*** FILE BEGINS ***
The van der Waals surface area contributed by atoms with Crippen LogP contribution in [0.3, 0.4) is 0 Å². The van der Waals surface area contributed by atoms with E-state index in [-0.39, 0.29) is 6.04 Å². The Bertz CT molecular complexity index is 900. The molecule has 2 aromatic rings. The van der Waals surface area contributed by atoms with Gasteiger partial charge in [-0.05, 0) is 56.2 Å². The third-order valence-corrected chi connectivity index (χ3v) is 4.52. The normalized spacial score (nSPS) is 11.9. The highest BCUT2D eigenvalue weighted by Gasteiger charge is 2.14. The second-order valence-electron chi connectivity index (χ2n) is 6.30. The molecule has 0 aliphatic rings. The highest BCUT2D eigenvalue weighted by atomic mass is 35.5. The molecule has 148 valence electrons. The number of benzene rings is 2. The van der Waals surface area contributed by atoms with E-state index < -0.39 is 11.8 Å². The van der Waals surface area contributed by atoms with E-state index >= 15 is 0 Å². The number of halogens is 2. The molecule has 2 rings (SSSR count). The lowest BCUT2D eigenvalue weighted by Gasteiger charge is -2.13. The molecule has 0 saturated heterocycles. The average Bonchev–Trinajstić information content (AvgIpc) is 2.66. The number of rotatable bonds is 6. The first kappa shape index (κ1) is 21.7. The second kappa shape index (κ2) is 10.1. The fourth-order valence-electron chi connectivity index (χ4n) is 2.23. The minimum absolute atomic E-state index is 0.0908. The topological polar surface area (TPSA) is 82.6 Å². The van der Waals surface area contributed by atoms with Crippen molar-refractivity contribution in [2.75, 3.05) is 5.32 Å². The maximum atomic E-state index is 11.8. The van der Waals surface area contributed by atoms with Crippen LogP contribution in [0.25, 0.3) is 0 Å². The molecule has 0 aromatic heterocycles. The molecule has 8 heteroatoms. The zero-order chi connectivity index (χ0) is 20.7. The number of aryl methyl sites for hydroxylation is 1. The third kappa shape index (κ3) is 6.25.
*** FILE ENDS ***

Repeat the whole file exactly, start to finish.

The van der Waals surface area contributed by atoms with Crippen LogP contribution in [0.3, 0.4) is 0 Å². The van der Waals surface area contributed by atoms with E-state index in [-0.39, 0.29) is 6.04 Å². The Bertz CT molecular complexity index is 900. The molecule has 2 aromatic rings. The van der Waals surface area contributed by atoms with Gasteiger partial charge in [-0.05, 0) is 56.2 Å². The third-order valence-corrected chi connectivity index (χ3v) is 4.52. The normalized spacial score (nSPS) is 11.9. The highest BCUT2D eigenvalue weighted by Gasteiger charge is 2.14. The second-order valence-electron chi connectivity index (χ2n) is 6.30. The molecule has 0 aliphatic rings. The highest BCUT2D eigenvalue weighted by atomic mass is 35.5. The molecule has 148 valence electrons. The number of benzene rings is 2. The van der Waals surface area contributed by atoms with E-state index < -0.39 is 11.8 Å². The van der Waals surface area contributed by atoms with E-state index >= 15 is 0 Å². The number of halogens is 2. The molecule has 2 rings (SSSR count). The lowest BCUT2D eigenvalue weighted by Gasteiger charge is -2.13. The molecule has 0 saturated heterocycles. The average Bonchev–Trinajstić information content (AvgIpc) is 2.66. The number of rotatable bonds is 6. The first kappa shape index (κ1) is 21.7. The second kappa shape index (κ2) is 10.1. The fourth-order valence-electron chi connectivity index (χ4n) is 2.23. The minimum absolute atomic E-state index is 0.0908. The topological polar surface area (TPSA) is 82.6 Å². The van der Waals surface area contributed by atoms with Crippen molar-refractivity contribution in [2.75, 3.05) is 5.32 Å². The maximum atomic E-state index is 11.8. The van der Waals surface area contributed by atoms with Crippen LogP contribution in [0.25, 0.3) is 0 Å². The molecule has 0 aromatic heterocycles. The molecule has 8 heteroatoms. The zero-order chi connectivity index (χ0) is 20.7. The number of aryl methyl sites for hydroxylation is 1. The third kappa shape index (κ3) is 6.25.